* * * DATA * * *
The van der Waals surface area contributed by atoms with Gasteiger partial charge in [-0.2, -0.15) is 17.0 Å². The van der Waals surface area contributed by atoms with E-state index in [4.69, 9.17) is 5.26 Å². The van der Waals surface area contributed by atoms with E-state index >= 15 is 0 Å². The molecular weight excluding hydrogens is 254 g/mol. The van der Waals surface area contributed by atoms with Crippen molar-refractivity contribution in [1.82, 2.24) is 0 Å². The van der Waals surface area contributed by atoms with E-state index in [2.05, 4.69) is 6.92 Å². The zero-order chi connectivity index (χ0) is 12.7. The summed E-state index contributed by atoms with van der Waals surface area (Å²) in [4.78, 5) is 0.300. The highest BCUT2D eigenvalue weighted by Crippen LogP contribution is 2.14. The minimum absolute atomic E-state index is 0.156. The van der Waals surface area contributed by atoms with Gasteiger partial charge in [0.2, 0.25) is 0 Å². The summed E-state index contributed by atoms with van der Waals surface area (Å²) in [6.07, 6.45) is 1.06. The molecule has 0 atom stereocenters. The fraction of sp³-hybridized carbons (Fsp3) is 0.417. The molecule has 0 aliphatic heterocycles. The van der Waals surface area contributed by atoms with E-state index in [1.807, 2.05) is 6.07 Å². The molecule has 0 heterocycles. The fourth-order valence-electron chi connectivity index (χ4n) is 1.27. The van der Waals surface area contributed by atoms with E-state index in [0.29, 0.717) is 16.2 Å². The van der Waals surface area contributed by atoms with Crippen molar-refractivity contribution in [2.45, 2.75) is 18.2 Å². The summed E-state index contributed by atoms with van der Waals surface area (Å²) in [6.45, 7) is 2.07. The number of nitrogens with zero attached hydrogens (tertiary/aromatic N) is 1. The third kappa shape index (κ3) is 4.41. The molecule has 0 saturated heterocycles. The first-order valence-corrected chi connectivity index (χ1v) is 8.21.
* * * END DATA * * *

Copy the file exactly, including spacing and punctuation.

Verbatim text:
The van der Waals surface area contributed by atoms with Gasteiger partial charge in [-0.2, -0.15) is 17.0 Å². The van der Waals surface area contributed by atoms with E-state index in [4.69, 9.17) is 5.26 Å². The van der Waals surface area contributed by atoms with E-state index >= 15 is 0 Å². The molecular weight excluding hydrogens is 254 g/mol. The van der Waals surface area contributed by atoms with Crippen molar-refractivity contribution in [1.82, 2.24) is 0 Å². The van der Waals surface area contributed by atoms with E-state index in [2.05, 4.69) is 6.92 Å². The zero-order chi connectivity index (χ0) is 12.7. The summed E-state index contributed by atoms with van der Waals surface area (Å²) in [4.78, 5) is 0.300. The highest BCUT2D eigenvalue weighted by Crippen LogP contribution is 2.14. The minimum absolute atomic E-state index is 0.156. The van der Waals surface area contributed by atoms with Gasteiger partial charge in [0.2, 0.25) is 0 Å². The summed E-state index contributed by atoms with van der Waals surface area (Å²) in [6.07, 6.45) is 1.06. The molecule has 0 atom stereocenters. The fraction of sp³-hybridized carbons (Fsp3) is 0.417. The molecule has 0 aliphatic heterocycles. The van der Waals surface area contributed by atoms with E-state index in [1.807, 2.05) is 6.07 Å². The molecule has 0 heterocycles. The fourth-order valence-electron chi connectivity index (χ4n) is 1.27. The van der Waals surface area contributed by atoms with E-state index in [0.29, 0.717) is 16.2 Å². The van der Waals surface area contributed by atoms with Crippen molar-refractivity contribution in [2.45, 2.75) is 18.2 Å². The summed E-state index contributed by atoms with van der Waals surface area (Å²) in [6.45, 7) is 2.07. The number of nitrogens with zero attached hydrogens (tertiary/aromatic N) is 1. The third kappa shape index (κ3) is 4.41. The molecule has 0 saturated heterocycles. The first-order valence-corrected chi connectivity index (χ1v) is 8.21.